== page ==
Yep, this is the bar known for the historic June 1969 riots, when queer activists fought back against discriminatory police raids. Lustbader says that it’s important for visitors to realize that this is not the “birthplace of the modern liberation movement,” and calling it such can minimize the previous activism led to that pivotal night. Recognizing this and what preceded this turning point, and understanding the streets where all the action took place is a huge part of comprehending LGBTQ history.
One of New York City’s longest-standing gay bars, this is a second home to LGBTQ people eager to dig into a burger or share a few drinks with newfound friends. While the interiors have historic charm -- the building dates back to 1826 and housed a grocery store before it was converted to a bar in 1864 -- its power is derived from the history of the people who supported it along the way. Julius’ survived as a speakeasy during Prohibition, and began attracting a gay clientele in the decades that followed. In April 1966 (pre-Stonewall), it sparked a “sip in,” to fight a New York State Liquor Authority regulation prohibiting bars and restaurants from serving homosexuals.
A solemn place to visit, this site memorializes Julio Rivera, a gay New Yorker who was murdered by three skinheads in 1990. The tragedy helped generate political movement, especially in Queens, for LGBTQ visibility and fight against discrimination.
While sites like Stonewall are famously important to America’s queer history, others may be more subtle. Lustbader recommends looking at the Times Square area through a new lens, to comprehend the massive role LGBTQ people (whether out or not) have had Broadway and theater culture. “It’s amazing to be able to understand that so many theaters have such a rich LGBT overlay,” he says.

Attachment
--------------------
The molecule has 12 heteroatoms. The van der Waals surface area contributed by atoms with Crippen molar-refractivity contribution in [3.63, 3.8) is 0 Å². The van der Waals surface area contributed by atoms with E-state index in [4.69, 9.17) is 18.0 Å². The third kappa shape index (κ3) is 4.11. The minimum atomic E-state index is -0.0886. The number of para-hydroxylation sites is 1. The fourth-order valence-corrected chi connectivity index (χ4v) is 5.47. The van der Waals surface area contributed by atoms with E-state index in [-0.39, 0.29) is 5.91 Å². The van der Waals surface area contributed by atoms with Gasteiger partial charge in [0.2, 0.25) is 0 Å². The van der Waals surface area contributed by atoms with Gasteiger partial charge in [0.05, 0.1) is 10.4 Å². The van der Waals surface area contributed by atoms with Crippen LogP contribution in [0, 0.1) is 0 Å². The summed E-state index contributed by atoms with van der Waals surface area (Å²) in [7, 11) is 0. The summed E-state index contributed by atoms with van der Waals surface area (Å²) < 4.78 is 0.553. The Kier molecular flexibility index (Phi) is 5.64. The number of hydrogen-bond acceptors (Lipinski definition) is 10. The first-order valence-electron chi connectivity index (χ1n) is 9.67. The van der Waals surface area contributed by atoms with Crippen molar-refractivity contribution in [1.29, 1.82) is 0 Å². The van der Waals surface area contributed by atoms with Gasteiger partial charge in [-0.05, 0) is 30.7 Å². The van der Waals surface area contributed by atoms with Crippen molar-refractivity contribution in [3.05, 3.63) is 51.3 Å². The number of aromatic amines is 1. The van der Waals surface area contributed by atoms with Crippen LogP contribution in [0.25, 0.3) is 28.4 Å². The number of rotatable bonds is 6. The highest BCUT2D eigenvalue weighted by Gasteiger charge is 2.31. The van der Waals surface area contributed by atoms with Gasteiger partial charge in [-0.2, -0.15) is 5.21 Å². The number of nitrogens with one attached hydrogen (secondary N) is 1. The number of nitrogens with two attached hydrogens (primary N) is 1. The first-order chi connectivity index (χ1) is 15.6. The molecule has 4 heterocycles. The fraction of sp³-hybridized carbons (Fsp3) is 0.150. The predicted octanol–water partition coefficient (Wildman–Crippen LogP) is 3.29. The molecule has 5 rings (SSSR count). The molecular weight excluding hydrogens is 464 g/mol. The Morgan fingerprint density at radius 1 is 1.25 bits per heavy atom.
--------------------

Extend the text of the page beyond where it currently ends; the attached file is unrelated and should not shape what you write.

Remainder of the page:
The narrowest house in Manhattan is worth a visit for history buffs and architecture fanatics alike. Bisexual poet Edna St. Vincent Millay lived here from 1923-1925, writing in cramped quarters decades before creatives could toil in the relative comfort of WeWork spaces. The townhouse sold for $3.25 million in 2013, and the backyard garden (private access only, sorry) is #goals.
It’s easy to take the beautiful oasis in the middle of Manhattan at face value: Nice grass, few garbage heaps, plenty of room for outdoor imbibing. But the green acreage also had deep significance to gay New Yorkers and visitors throughout the 19th Century. The Ramble was a well-known cruising spot, and the city’s early Gay Pride Marches ventured from Christopher Street to Central Park.
Black lesbian writer and activist Audre Lorde lived here with her partner and two children from 1972 to 1987. Here, she worked on various books and poems, and also co-founded Kitchen Table: Women of Color Press with black lesbian feminist Barbara Smith.
This picturesque historic Dutch farmhouse (built in 1690) was home to photographer Alice Austen and her partner, Gertrude Tate in the early 19th Century. A National Historic Landmark since 1993, it now showcases Austen’s work, hosts weddings and opens its picturesque grounds to visitors. And at $5 a pop, it may be the most reasonable museum admission in all of New York.
The oldest gay bar in Queens, the old guard may remember this dive right off Astoria Boulevard as a lesbian bar, while recent regulars will know it as a straight up queer bar with Drag Race viewing parties and live drag queen performances. Albatross is full of lore, and frequently packed with locals and regulars vying to ensure its continued success.